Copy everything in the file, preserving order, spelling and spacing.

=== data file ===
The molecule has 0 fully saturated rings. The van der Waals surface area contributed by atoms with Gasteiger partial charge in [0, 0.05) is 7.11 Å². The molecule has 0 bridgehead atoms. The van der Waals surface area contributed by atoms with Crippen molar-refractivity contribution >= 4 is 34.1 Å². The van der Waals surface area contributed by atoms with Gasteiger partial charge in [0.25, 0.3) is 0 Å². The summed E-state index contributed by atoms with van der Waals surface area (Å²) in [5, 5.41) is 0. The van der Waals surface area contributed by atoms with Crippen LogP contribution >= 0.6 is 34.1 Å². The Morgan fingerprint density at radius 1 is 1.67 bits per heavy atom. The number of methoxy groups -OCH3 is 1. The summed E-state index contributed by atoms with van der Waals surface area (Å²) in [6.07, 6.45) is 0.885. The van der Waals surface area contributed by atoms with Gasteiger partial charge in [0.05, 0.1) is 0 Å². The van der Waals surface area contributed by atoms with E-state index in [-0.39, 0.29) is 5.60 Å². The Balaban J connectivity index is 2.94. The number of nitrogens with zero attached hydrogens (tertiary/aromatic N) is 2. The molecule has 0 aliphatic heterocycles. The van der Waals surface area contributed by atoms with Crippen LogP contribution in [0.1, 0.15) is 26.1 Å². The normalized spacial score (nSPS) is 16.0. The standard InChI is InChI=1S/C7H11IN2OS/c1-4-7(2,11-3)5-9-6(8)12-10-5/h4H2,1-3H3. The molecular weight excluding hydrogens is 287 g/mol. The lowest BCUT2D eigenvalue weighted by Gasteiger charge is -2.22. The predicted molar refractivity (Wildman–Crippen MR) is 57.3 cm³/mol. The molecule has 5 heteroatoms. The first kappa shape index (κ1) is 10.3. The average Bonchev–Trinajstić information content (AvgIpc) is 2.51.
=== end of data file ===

The molecule has 0 fully saturated rings. The van der Waals surface area contributed by atoms with Gasteiger partial charge in [0, 0.05) is 7.11 Å². The molecule has 0 bridgehead atoms. The van der Waals surface area contributed by atoms with Crippen molar-refractivity contribution >= 4 is 34.1 Å². The van der Waals surface area contributed by atoms with Gasteiger partial charge in [0.25, 0.3) is 0 Å². The summed E-state index contributed by atoms with van der Waals surface area (Å²) in [5, 5.41) is 0. The van der Waals surface area contributed by atoms with Crippen LogP contribution >= 0.6 is 34.1 Å². The Morgan fingerprint density at radius 1 is 1.67 bits per heavy atom. The number of methoxy groups -OCH3 is 1. The summed E-state index contributed by atoms with van der Waals surface area (Å²) in [6.07, 6.45) is 0.885. The van der Waals surface area contributed by atoms with Gasteiger partial charge in [0.05, 0.1) is 0 Å². The van der Waals surface area contributed by atoms with E-state index in [-0.39, 0.29) is 5.60 Å². The Balaban J connectivity index is 2.94. The number of nitrogens with zero attached hydrogens (tertiary/aromatic N) is 2. The molecule has 0 aliphatic heterocycles. The van der Waals surface area contributed by atoms with Crippen LogP contribution in [0.1, 0.15) is 26.1 Å². The normalized spacial score (nSPS) is 16.0. The standard InChI is InChI=1S/C7H11IN2OS/c1-4-7(2,11-3)5-9-6(8)12-10-5/h4H2,1-3H3. The molecular weight excluding hydrogens is 287 g/mol. The lowest BCUT2D eigenvalue weighted by Gasteiger charge is -2.22. The predicted molar refractivity (Wildman–Crippen MR) is 57.3 cm³/mol. The molecule has 5 heteroatoms. The first kappa shape index (κ1) is 10.3. The average Bonchev–Trinajstić information content (AvgIpc) is 2.51.